Katherine

by Anya Seton

“An inspiration and the benchmark by which I judge historical novels.” — Alison Weir "A glorious example of romance in its most classic literary sense: exhilarating, exuberant, and rich with the jeweled tones of England in the 1300s." — Austin ChronicleKatherine is an epic novel of the love affair that changed history—that of Katherine Swynford and John of Gaunt, Duke of Lancaster, the ancestors of most of the British royal family. Set in the vibrant 14th century of Chaucer and the Black Death, the story features knights fighting in battle, serfs struggling in poverty, and the magnificent Plantagenets—Edward III, the Black Prince, and Richard II—who ruled despotically over a court rotten with intrigue. Within this era of danger and romance, John of Gaunt, the king’s son, falls passionately in love with the already married Katherine. Their affair persists through decades of war, adultery, murder, loneliness, and redemption. Anya Seton's vivid rendering of the lives of the Duke and Duchess of Lancaster makes Katherine an unmistakable classic.

Green Mansions

by W. H. Hudson John Galsworthy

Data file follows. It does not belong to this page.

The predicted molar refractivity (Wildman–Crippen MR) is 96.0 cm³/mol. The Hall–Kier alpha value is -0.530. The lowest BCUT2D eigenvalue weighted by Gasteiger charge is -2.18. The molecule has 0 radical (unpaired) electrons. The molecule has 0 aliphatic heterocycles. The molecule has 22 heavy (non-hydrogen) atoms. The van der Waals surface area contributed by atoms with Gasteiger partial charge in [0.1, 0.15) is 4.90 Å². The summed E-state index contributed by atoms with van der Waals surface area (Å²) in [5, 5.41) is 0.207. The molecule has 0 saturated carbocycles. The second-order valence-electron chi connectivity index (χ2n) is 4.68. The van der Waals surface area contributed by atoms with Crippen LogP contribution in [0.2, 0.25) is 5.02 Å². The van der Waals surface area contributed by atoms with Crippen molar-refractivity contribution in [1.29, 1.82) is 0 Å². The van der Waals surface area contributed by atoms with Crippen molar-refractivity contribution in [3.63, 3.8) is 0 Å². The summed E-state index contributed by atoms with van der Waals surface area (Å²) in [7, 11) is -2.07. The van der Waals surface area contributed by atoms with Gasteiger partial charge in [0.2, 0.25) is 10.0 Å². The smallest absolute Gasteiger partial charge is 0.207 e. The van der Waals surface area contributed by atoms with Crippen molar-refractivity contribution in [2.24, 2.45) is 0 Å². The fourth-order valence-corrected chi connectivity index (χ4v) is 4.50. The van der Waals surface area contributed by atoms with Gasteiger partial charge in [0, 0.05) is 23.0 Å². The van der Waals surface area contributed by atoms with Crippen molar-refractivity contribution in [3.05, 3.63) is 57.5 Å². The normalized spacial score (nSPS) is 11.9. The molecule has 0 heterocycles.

The timeless classic beautifully restored to its original 1920s format. Lavishly illustrated with 60 drawings by Keith Henderson, W.H. Hudson’s most famous novel, Green Mansions is the book that sparked the nature conservation movement. The inspiration for the movie starring Audrey Hepburn, Green Mansions stunningly recreates the untouched forests of South America with amazing detail. After a failed revolution, Abel is forced to seek refuge in the virgin forests of southwestern Venezuela. There, in his “green mansion”, Abel meets the wood-nymph Rima, the last of a reclusive aboriginal race. The bird-girl’s ethereal presence captivates him completely, but the love that blossoms is soon darkened by cruelty and sorrow. Exploring a love somewhere between reality and imagination, Green Mansions is a poignant meditation on the loss of wilderness, the dream of a return to nature and the bitter reality of the encounter between savage and civilized man. A master of natural history writing, W.H. Hudson forms a link between nineteenth-century Romanticism and the twentieth-century ecological movement. First published in 1904, Green Mansions owes much of its success to the mystic, near-religious feelings that pervade the story. Hudson’s halting, poetic expressions combined with his descriptions of untouched, natural beauty makes Green Mansions as powerful call back to nature today as it was one hundred years ago.